RESULTS: The treated animals had longer femurs after 28 days. The quality of the intact bone was not significantly different between groups. The bone callus did show a larger mass in the treated rats.

    CONCLUSION: The administration of nandrolone decanoate did not affect the quality of the intact bone, but might have enhanced the bone callus formation.
     
    nickels likes this.
  12. Michael Scally MD

    Michael Scally MD Doctor of Medicine

    Surgical Treatment of Pectoralis Major Muscle Rupture

    Objective: To assess the tendon reconstruction technique for total rupture of the pectoralis major muscle using an adjustable cortical button.

    Methods: Prospective study of 27 male patients with a mean age of 29.9 (SD = 5.3 years) and follow-up of 2.3 years. The procedure consisted of autologous grafts taken from the semitendinosus and gracilis tendons and an adjustable cortical button. Patients were evaluated functionally by the Bak criteria.

    Results: The surgical treatment of pectoralis major muscle tendon reconstruction was performed in the early stages (three weeks) in six patients (22.2%) and in 21 patients (77.8%), in the late stages. Patients operated with the adjustable cortical button technique obtained 96.3% excellent or good results, with only 3.7% having poor results (Bak criteria). Of the total, 85.2% were injured while performing bench press exercises and 14.8%, during the practice of Brazilian jiu-jitsu or wrestling.

    All weight-lifting athletes had history of anabolic steroid use.

    Conclusion: The early or delayed reconstruction of ruptured pectoralis major muscle tendons with considerable muscle retraction, using an adjustable cortical button and autologous knee flexor grafts, showed a high rate of good results.

    Pochini AC, Rodrigues MSB, Yamashita L, Belangero PS, Andreoli CV, Ejnisman B. Surgical treatment of pectoralis major muscle rupture with adjustable cortical button. Revista brasileira de ortopedia 2018;53:60-6. Surgical treatment of pectoralis major muscle rupture with adjustable cortical button - ScienceDirect
     
    Dr JIM likes this.
  13. Dr JIM

    Dr JIM Member

    I've watched a couple pectoral tears, yet have followed several and tear site (muscle, tendon, bony avulsion) critical with respect to outcome

    Repairing a tear involving the muscle itself is like throwing stitches into hamburger meat as the sutures tend to "pull thru" muscle. The devices described in this article provide a broader base or buttress to which mechanical fasteners are anchored, which diminishes the "pull thru" phenomona and reduces tension on the once torn now reapproximated muscular segments.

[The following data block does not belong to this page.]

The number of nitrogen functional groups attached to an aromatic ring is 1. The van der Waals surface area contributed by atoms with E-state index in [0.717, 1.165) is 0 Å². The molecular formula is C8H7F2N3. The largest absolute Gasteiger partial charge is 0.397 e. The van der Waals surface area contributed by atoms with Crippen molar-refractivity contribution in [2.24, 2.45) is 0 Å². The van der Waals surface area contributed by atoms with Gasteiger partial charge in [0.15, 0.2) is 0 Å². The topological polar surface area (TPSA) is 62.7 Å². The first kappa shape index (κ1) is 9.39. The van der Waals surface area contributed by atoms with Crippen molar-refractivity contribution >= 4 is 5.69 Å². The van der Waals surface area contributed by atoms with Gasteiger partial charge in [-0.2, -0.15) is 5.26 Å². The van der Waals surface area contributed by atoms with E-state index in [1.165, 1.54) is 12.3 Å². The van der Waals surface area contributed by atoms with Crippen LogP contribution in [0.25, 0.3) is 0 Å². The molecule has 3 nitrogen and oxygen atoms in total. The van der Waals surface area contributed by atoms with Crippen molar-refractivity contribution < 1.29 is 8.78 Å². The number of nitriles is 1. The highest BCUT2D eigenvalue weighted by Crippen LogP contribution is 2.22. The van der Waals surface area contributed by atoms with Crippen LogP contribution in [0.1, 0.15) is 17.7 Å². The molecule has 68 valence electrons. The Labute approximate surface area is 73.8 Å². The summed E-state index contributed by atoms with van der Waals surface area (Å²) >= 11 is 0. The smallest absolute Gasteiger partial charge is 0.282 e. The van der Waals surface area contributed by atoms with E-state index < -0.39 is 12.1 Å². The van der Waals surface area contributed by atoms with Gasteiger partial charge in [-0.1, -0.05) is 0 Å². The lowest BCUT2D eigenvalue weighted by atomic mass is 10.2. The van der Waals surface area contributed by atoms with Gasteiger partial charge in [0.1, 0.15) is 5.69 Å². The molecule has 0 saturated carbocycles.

Jim
     
    Michael Scally MD likes this.
  14. Michael Scally MD

    Michael Scally MD Doctor of Medicine

    Case reports indicate that high levels of testosterone or synthetic derivatives of testosterone may enhance the risk of tendon and ligament injuries [95–98].

    Furthermore, analysis of human patellar tendon morphology and mechanical properties indicates that adaptation to strength training is influenced by long-term use of androgenic anabolic steroids [99].

    This is supported by animal data which suggests that anabolic androgenic steroids reverse the beneficial effect of exercise on Achilles tendon adaptation, thus resulting in inferior maximal stress values [100].

    The higher risk of tendon rupture in anabolic steroid users may be directly caused by a direct effect on tendon or may also be indirectly related to the enhanced muscle hypertrophy and gain in muscle strength which is not balanced by a similar degree of adaptation in the connected tendon [101, 102].


    95. Freeman BJ, Rooker GD (1995) Spontaneous rupture of the anterior cruciate ligament after anabolic steroids. Br J Sports Med 29:274–5.

    96. Hill JA, Suker JR, Sachs K et al (1983) The athletic polydrug abuse phenomenon. A case report. Am J Sports Med 11:269–71.

    97. Kramhoft M, Solgaard S (1986) Spontaneous rupture of the extensor pollicis longus tendon after anabolic steroids. J Hand Surg (Br) 11:87.

    98. Kanayama G, DeLuca J, Meehan WP 3rd et al (2015) Ruptured tendons in anabolic-androgenic steroid users: a cross-sectional cohort study. Am J Sports Med 43:2638–44.